Andrew Potter
Lives in
A House, North Davis
Electrical and Computer Engineering
Graduate Student

I was a transfer student here in 2007 before getting a BS in Computer Engineering and Electrical Engineering. Now I'm in the PhD program in the same department. My studies are mostly in Computer Architecture, but I try to keep strong on my CS fundamentals. I also like to read Science Fiction and Fantasy novels, listen to Vocaloid music, and am generally up for going out to any sort of state historical park. Or any outdoor activity. Or any activity. I need to get out of the house more often!

My Undergrad Program

I double majored in Computer Engineering and Electrical Engineering. It seemed like a cool idea at the time. But it was really a pain (the stress was literally physically painful at times); so much so I can't really say its worth it. If you find some random class interesting, it might be a better idea to just audit it if you don't need it.

For aspiring computer engineers, I would suggest cutting back on the DSP and EM classes and instead pick up the advanced device physics and circuits courses, particularly the digital circuits/VLSI stuff. And overall it really sucks to take more than 4 classes a quarter. If you want to overachieve, I would suggest getting involved with research instead; if you have half a clue, any research group can find something for you to do. You just need to speak up!

But here is what I took:

Spring 2009: EEC130B - Electromagetics II. Better than 130A in that there is more new material to learn. Downside: More new material to learn. EEC152 - Digital Signal Processing. The lab is a fucking nightmare—the board never does what it should! EEC171 - Parallel Computer Architecture. I was frightened that this class would be a lot of work, but it is pretty chill. I highly recommend this class — goes into depth on modern architecture design. Best undergrad class in the major! EEC181 - Application Specific Processor. I took this the first time it was offered. Not sure what to say.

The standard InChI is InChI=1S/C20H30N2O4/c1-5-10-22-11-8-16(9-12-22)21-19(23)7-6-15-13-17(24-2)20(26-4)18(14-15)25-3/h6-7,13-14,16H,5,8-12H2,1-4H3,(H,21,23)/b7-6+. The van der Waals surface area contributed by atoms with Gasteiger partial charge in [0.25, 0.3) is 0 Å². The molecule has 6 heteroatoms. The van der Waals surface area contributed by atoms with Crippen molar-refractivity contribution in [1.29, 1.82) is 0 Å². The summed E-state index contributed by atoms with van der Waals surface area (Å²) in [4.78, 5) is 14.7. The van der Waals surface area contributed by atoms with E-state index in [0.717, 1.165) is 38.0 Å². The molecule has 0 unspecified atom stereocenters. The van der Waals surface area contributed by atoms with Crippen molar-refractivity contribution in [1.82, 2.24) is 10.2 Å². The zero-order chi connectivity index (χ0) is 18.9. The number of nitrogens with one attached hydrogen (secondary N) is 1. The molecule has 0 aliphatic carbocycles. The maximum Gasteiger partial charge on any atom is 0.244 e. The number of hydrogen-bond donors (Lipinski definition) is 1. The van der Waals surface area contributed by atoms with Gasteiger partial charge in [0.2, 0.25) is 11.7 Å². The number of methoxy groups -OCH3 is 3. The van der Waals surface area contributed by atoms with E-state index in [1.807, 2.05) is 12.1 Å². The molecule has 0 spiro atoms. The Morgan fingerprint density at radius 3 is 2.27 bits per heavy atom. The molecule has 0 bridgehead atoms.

Winter 2009: ECS 122A - Algorithms. This class is 95% a repeat of ECS 60. I guess it is important if you didn't get it the first time around, but a snoozefest if you did. EEC130A - Electromagnetism I. Basically a repeat of physics. EEC151 - Instrumentation. This class is good for analog folks I guess. It's basically about LabVIEW and opamps. EEC172 - Microcontrollers - That's what this class is really about: Using a microcontroller to interface with stuff. The prelab quizes are killer. EEC183 - Verification of Digital Systems. What can I say? This is an easy class, but does involve some work at the beginning when you make your CPU. EEC 281 - VLSI for DSP w/ Baas. Awesome class.

Fall Quarter 2008: ECS 150 - Operating Systems. Pretty much what you would expect: screwing around with schedulers and crap. EEC 150B - Signals and Systems II, a first course in DSP. It is more about the math that you will need later for DSP. EEC 170 - Computer Architecture. This is where you learn how you take an ALU and build the stuff around it to make a CPU. EEC 196 - Issues in Engineering Design, snooze. EEC 250 - Linear Systems and Signals. They might as well call this Linear Algebra. POL 114 - Quantitative Analysis of Political Data, or more affectionately, Stats for Polisci, lol.